What Does an Endodontist Do?

Endodontists are highly trained specialists who diagnose and treat complex causes of dental pain such as tooth abscesses and perform root canal treatments.

What Does an Endodontist Do?

Endodontists are dental specialists who are highly trained in diagnosing and treating tooth pain and performing root canal treatments. They diagnose and treat complex causes of dental pain, such as a tooth abscess (infection). Endodontists work to save your natural tooth by performing root canal treatments and other procedures to relieve pain. Endodontists and general dentists provide dental care but do different things.

While a dentist does several things, such as cleaning teeth, filling cavities, and placing sealants, endodontists specialize in one thing: treating tooth pain. Endodontists are indispensable for performing root canals and installing dental implants. The endodontist will send a copy of your x-rays and a record of your treatment to your restorative dentist, if applicable. If you know that you have a cracked tooth or a traumatic injury that broke a tooth, you can contact an endodontist directly for treatment.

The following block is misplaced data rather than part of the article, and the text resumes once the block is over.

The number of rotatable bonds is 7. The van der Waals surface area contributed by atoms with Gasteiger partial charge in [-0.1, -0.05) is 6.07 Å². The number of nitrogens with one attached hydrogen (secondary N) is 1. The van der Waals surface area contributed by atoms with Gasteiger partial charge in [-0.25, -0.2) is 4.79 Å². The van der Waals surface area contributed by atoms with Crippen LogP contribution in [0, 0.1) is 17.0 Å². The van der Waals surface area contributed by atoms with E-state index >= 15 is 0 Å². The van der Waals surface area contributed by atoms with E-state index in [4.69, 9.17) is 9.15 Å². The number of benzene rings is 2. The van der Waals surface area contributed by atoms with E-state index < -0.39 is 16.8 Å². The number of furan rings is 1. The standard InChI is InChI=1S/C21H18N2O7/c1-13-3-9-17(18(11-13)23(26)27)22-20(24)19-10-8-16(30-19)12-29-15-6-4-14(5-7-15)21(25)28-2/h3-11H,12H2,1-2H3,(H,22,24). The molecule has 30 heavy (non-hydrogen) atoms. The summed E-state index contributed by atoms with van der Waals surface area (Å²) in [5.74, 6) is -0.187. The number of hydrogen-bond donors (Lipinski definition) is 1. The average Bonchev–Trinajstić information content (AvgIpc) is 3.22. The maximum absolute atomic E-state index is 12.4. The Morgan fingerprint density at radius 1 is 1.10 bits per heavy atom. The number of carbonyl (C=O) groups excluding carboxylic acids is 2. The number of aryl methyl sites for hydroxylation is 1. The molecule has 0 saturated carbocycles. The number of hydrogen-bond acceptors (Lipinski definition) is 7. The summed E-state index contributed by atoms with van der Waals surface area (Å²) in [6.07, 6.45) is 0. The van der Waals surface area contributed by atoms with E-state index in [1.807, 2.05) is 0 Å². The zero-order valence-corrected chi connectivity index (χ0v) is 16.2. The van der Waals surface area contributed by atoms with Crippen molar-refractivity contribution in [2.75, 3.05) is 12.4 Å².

The goal is to save your natural teeth whenever possible, however, an endodontist will discuss all treatment options to determine the best course of action for your individual case. By focusing their expertise on the inside of the tooth, endodontists tend to have more experience with root canal treatments than dentists. Endodontists are dentists who seek additional training and experience after finishing dental school. They complete two or more additional years of training beyond dental school to become specialists in treating tooth pain.

Inflammation or bacterial infection of the pulp is the most common reason people see an endodontist. While most people think you need a referral to see a specialist, you can see an endodontist right away in some circumstances. Endodontists have the experience and a higher level of training in root canal treatments, so they may charge more than a general dentist to perform a procedure. Your dentist can refer you to an endodontist, an expert in saving teeth with two or more years of specialized training beyond dental school.

Many patients feel better knowing that their endodontist has been trained to resolve serious dental problems. An endodontist does not practice general dentistry, but rather spends most of his time performing root canals, specifically those related to narrow canals or anatomically atypical cases.Endodontists are dental specialists who have completed a minimum of 10 years of college education, including an additional two years of advanced endodontic training and education beyond the 4-year dental school.

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